Off the Record: "Embryonic" by the Flaming Lips
The Flaming Lips are like a secretly homicidal circus clown, performing with fantastic garish exuberance while maintaining a grim disdain for the crowd-pleasing antics they employ.
Since the release of “The Soft Bulletin” in 1999, arguably The Flaming Lips’ finest album, fans and critics alike have been waiting for the lethargic dinosaur to rise again and make the music that, for many, defined a decade in experimental, noisy, psychedelic alt-rock. On “Embryonic,” the Flaming Lips have dispensed with traditional songwriting and have finally unleashed their desire to kill the listener, or at least stretch the limits of what you thought a Flaming Lips album could be.
“Embryonic” is a sprawling, elaborate album, full of bombast and tension. With a sound reticent of Miles Davis’ “Bitches Brew,” tracks like “Scorpio Sword” and “Convinced of the Hex” contain influences of free jazz exploration. The production quality is overwhelming loud, raw and direct, evoking the feel of an album recorded live in a concrete room.
To fans of recent Lips releases this will be a jarring transition from the overproduction of “At War with The Mystics” (2006) and “Yoshimi Battles the Pink Robots” (2002). Synths and organs abound while melodies lurch and stumble with an abrasive ebb and flow, creating a subtle continuity throughout the album. Standout tracks included “Worm Mountain” featuring MGMT and “Watching the Planets” featuring Karen O. The presence of guest artists focused the wild creativity that went unchecked by the Lips for much of the album.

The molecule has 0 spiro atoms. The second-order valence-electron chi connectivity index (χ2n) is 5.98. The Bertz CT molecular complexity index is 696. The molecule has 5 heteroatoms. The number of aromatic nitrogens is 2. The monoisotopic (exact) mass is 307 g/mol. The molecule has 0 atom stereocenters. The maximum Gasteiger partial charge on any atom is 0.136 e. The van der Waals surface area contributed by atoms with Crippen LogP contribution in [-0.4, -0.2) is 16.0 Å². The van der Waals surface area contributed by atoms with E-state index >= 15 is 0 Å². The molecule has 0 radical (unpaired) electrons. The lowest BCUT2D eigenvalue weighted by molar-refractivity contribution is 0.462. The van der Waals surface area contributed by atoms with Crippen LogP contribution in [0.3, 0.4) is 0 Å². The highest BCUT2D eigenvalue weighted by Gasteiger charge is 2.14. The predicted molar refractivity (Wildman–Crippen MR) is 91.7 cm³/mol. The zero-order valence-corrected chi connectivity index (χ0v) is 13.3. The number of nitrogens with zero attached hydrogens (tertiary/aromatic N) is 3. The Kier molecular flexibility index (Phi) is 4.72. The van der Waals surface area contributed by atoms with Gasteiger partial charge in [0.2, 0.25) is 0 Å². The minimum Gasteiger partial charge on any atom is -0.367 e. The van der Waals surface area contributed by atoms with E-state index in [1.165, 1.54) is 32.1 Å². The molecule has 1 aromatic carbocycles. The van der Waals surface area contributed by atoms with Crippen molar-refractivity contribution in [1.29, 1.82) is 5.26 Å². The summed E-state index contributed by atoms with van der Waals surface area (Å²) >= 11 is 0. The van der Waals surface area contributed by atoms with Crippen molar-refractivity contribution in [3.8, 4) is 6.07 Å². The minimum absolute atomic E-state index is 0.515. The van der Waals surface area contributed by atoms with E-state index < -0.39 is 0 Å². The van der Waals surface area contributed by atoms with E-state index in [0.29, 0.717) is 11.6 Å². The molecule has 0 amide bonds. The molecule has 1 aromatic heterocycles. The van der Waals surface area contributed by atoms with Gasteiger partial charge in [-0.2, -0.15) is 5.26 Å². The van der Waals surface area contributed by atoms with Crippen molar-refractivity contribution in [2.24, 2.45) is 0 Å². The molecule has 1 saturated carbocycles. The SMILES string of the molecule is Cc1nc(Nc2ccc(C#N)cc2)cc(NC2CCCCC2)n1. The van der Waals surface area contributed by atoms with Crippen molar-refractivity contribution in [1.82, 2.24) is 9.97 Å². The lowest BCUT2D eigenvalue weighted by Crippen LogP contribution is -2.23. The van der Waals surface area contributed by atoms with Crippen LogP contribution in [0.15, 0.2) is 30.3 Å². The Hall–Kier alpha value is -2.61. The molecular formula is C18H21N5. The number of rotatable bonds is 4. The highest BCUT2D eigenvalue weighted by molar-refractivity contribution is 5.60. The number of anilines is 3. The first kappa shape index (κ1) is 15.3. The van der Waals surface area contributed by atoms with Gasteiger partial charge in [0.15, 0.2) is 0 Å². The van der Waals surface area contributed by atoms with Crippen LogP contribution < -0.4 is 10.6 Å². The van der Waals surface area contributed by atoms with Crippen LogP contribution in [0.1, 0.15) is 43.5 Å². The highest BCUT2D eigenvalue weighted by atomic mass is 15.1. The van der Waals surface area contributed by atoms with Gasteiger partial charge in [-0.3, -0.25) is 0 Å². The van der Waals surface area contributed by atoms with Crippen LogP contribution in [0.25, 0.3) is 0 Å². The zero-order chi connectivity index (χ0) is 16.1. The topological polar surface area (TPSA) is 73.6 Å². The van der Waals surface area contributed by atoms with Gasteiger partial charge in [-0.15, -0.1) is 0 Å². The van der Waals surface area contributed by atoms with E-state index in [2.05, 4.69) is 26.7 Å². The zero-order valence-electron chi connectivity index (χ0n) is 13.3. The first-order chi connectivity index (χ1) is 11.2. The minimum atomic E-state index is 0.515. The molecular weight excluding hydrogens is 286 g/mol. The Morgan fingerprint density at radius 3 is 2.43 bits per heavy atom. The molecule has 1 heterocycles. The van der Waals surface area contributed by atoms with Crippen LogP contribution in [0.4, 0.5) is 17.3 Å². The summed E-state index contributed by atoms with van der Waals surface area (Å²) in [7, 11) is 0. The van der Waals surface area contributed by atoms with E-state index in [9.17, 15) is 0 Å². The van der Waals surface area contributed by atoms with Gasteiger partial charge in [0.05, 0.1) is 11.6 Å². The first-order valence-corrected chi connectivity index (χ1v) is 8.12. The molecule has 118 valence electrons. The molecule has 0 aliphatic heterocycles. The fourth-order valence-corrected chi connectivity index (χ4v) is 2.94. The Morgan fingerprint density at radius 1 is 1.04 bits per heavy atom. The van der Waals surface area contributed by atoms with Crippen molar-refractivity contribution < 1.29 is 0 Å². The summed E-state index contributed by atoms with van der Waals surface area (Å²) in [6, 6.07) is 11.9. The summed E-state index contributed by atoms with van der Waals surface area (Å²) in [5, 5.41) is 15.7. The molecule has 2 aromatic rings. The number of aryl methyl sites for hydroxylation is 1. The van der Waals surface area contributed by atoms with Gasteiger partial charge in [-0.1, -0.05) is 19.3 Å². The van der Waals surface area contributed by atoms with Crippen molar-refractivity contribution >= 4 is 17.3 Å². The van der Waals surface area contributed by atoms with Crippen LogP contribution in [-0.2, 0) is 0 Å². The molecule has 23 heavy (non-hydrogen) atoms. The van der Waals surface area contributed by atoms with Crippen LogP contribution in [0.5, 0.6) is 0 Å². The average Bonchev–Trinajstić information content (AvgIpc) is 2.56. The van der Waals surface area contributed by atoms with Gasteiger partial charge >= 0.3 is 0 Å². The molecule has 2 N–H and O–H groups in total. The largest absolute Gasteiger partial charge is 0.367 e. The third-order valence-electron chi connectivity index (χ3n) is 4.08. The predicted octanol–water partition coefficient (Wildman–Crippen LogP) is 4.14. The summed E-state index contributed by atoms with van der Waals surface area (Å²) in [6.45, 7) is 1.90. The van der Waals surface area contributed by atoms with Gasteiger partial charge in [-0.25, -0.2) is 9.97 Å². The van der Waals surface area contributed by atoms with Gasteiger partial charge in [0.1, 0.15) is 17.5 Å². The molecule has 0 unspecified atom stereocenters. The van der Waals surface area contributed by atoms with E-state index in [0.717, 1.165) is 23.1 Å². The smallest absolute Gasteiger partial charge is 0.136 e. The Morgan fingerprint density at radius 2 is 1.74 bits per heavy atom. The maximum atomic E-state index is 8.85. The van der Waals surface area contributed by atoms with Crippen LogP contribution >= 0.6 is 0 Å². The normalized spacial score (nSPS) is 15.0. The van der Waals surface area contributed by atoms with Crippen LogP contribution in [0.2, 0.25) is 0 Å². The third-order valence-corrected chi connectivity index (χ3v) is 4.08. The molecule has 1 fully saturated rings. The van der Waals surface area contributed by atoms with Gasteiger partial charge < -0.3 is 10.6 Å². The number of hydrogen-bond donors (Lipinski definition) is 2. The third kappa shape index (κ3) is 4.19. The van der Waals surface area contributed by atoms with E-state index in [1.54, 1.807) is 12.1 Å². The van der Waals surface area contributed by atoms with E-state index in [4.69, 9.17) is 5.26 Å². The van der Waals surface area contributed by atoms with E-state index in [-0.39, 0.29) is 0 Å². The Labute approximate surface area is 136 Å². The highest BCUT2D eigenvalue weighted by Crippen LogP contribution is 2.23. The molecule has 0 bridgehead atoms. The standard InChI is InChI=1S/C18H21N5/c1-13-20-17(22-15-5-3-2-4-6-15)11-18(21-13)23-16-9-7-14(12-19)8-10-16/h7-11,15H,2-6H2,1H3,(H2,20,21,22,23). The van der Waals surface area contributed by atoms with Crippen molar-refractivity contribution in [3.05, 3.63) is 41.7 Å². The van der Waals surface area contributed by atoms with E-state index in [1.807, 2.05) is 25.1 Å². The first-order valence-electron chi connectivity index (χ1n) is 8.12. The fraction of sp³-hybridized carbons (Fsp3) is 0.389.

This is ultimately “Embryonic’s” deepest pitfall: tracks frequently meander, and go in and out of focus. While this may have been intentional, it prevents the listener from establishing any rapport with the songs.
The most telling fact about the album is that, among “Embryonic’s” 18 tracks, there isn;t a commericially viable single. This is not an album for fans of the glitter-cannon-firing, pyrotechnic-shooting,ballooning-cascading Flaming Lips. “Embryonic”
represents a major shift towards eccentric experimentalism, a move that may alienate one of the most dedicated fan bases in rock music.
Final verdict: At best, “Embryonic” shows a band in transition. The Flaming Lips have been playing music for 25 years, and any band is going to change over time. While “Embryonic” is overall a lackluster album, it shows a great deal of potential for an exciting new Lips sound.